Rendering of the Tools: Extending Our Reach exhibition. COPYRIGHT:Thinc.
• On the third floor, in the versatile new 6,000-square-foot Barbara and Morton Mandel Design Gallery, Tools: Extending Our Reach will explore how tools extend the human body, senses, capacity and action—with results that change the world, and also change ourselves. The museum itself is a grand design object, as shown in the ground-floor exhibition Designing the New Cooper Hewitt. Design briefs, sketches, photographs, blueprints and other illustrations from the team of designers will reveal the process behind nearly three years of renovation and transformation at Cooper Hewitt. In the dynamic and interactive Process Lab, visitors will brainstorm design solutions through hands-on and digital activities. It will emphasize how design is a way of thinking, planning and problem solving, and provide a foundation for the rest of the design concepts on view in the museum.
GRiD compass laptop computer prototype, 1981; Designed by Bill Moggridge (English, 1943–2012); Manufactured by GRiD Systems Corporation (USA); Die cast magnesium, injection molded plastic; 25.4 x 29.2 x 37.9 cm (10 x 11 1/2 x 14 15/16 in.); Gift of Bill Moggridge, 2010-22-1; Cooper Hewitt, Smithsonian Design Museum; Photo: Matt Flynn © Smithsonian Institution. COPYRIGHT: Cooper Hewitt, Smithsonian Design Museum.
Beautiful Users—installed in Cooper Hewitt’s gracious first-floor, will introduce visitors to one of the fundamental changes in design thinking over the past half-century: the shift toward designs based on observations of human anatomy and behavior. Beginning with insights of the mid-20th century industrial designer Henry Dreyfuss at Bell Labs, the exhibition will show how definitions of the “normal” person have become more inclusive over the past decades; how designers have come to think of their subjects as users rather than consumers; and how the users are now acting as designers themselves through phenomena such as 3-D printing and “Ikea hacking.” Among the 120 objects in the exhibition will be a screen that features the visitor’s own body in comparison to objects in the collection; examples of the Humanscale measurement system developed by Alvin R. Tilley and Niels Diffrient, which aids in design for children, the elderly, the differently abled and people of diverse height; ergonomically designed objects ranging from Dreyfuss’ Princess telephone and Honeywell Round thermostat to Amos Winter’s Leveraged Freedom wheelchair; a bin of touch samples of various types of handles (labeled “Please Handle”); and multiple prototypes of design objects, showing how designers refine their work through learning how people will use it. Beautiful Users is dedicated to the memory of Bill Moggridge, a pioneer of human-centered design who designed the first laptop computer (the GriD Compass, included in the exhibition) and who was the director of Cooper Hewitt from 2010 to 2012.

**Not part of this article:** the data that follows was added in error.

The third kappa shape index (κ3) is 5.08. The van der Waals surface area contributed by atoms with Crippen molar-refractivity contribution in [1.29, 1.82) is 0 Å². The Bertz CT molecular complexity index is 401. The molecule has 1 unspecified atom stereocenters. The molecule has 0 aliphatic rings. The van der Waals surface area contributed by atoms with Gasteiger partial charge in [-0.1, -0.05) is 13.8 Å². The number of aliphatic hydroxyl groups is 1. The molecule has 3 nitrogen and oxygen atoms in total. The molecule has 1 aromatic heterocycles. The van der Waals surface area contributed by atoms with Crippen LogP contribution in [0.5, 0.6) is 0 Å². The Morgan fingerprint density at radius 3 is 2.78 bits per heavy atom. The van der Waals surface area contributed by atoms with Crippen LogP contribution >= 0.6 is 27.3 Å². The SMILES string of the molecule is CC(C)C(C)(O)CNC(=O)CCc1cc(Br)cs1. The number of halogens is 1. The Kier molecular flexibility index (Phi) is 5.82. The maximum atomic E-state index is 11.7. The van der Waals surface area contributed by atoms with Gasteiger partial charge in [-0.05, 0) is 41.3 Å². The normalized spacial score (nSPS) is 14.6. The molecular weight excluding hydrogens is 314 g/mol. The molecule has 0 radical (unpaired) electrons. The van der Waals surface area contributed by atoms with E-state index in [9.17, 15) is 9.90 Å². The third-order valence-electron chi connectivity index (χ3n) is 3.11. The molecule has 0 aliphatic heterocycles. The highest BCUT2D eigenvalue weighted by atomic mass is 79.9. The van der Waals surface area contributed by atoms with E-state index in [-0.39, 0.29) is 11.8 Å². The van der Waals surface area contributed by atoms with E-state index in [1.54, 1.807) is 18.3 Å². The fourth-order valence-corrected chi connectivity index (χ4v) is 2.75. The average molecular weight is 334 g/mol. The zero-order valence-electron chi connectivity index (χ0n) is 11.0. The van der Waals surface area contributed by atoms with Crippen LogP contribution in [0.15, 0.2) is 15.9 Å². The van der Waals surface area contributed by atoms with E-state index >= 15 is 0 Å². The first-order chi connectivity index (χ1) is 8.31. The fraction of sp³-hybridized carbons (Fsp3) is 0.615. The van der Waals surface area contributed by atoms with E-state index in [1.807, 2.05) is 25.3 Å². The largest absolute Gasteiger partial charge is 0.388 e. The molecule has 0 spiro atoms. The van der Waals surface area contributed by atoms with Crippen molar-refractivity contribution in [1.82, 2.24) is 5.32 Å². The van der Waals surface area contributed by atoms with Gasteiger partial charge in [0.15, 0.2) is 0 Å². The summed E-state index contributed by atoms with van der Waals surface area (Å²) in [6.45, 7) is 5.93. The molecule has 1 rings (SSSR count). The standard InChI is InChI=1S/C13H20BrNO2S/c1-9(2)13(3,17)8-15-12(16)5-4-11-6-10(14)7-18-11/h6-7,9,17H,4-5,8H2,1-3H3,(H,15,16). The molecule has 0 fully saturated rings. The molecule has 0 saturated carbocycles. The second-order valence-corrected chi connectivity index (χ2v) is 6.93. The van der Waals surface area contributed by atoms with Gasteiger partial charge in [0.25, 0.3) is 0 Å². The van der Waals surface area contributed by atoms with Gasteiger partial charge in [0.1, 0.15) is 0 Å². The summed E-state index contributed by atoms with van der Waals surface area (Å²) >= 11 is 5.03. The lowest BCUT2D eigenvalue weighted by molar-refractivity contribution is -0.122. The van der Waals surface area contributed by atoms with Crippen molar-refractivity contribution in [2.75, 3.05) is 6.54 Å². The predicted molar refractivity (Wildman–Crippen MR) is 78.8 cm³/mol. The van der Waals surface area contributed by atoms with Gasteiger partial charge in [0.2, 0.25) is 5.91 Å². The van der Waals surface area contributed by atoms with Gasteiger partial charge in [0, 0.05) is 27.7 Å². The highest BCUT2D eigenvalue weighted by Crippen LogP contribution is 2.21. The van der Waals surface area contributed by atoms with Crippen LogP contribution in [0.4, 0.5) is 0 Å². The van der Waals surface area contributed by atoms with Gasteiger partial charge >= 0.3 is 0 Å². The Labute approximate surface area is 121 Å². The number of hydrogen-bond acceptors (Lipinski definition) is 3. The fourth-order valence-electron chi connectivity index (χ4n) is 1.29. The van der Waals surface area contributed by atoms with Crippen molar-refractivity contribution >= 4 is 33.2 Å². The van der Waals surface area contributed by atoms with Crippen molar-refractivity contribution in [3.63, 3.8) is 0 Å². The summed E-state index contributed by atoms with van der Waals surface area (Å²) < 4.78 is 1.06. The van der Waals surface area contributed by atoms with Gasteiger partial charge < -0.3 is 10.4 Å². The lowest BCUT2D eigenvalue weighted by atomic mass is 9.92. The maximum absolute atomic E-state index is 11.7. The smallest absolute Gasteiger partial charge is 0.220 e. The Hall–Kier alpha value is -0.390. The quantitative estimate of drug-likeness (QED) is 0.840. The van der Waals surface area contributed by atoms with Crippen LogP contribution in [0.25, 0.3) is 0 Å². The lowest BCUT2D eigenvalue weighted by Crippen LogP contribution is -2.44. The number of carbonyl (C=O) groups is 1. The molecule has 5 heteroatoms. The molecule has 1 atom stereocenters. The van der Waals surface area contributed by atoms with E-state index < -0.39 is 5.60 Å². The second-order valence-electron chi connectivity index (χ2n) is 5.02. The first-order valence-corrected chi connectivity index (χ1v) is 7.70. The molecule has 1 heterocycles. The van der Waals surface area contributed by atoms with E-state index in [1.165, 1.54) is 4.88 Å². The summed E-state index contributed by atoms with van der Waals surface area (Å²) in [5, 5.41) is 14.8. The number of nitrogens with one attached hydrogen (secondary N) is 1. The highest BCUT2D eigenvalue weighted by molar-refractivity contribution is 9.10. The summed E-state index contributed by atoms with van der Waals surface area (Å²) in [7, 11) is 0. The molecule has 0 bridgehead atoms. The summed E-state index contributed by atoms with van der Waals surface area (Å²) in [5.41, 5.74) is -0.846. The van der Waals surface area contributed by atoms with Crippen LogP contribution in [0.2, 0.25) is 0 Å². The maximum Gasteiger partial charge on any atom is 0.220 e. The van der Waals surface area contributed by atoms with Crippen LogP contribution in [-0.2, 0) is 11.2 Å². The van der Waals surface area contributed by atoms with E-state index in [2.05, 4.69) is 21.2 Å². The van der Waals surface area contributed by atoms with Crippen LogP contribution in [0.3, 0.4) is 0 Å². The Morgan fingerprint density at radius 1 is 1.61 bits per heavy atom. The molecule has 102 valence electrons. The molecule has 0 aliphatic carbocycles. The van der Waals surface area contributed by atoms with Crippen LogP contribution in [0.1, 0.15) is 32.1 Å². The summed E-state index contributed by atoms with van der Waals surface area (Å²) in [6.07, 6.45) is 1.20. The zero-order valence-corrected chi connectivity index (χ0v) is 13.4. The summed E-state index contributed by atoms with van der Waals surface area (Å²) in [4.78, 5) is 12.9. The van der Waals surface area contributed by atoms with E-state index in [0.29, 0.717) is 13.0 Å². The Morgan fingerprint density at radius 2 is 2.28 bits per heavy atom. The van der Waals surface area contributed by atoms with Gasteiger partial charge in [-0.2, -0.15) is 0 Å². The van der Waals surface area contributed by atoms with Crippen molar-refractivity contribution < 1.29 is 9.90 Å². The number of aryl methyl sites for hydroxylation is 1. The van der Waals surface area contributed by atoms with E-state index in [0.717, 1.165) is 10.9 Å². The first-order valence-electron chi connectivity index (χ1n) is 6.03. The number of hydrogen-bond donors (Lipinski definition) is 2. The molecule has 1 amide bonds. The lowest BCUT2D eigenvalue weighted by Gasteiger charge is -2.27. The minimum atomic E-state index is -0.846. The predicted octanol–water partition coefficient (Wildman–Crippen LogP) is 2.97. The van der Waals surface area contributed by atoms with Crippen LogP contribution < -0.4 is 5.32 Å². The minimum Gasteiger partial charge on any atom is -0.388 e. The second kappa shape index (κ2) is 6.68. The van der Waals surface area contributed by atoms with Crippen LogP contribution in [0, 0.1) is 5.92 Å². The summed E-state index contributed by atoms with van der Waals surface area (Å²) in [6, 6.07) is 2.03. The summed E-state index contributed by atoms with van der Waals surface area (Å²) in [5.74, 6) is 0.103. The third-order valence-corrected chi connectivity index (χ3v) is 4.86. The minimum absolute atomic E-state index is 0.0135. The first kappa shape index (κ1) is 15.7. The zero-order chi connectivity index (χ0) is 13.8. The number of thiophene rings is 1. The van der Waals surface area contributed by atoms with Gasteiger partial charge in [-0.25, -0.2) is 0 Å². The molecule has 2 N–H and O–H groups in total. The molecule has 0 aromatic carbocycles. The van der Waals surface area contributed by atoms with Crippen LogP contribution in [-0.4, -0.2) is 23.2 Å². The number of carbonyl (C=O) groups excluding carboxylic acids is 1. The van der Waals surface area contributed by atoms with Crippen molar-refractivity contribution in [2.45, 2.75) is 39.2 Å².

Cooper Hewitt, Smithsonian Design Museum, Nancy and Edwin Marks Gallery (former Music Room). Photo by James Rudnick © 2014 Cooper Hewitt, Smithsonian Design Museum. COPYRIGHT: ©James Rudnick 2012.
Maira Kalman Selects will fill the former first-floor Music Room of the Carnegie Mansion with an exhibition curated by author, artist and designer Maira Kalman. Among the works on view will be teapots, illustrated books (Alice in Wonderland and Winnie the Pooh), porcelain figures of ballet dancers, paintings made by Kalman of lamps in the Cooper Hewitt collection, a selection of 19th-century mourning samplers and the funeral pall of President Abraham Lincoln and his gold pocket watch, which was returned to working order for this exhibition.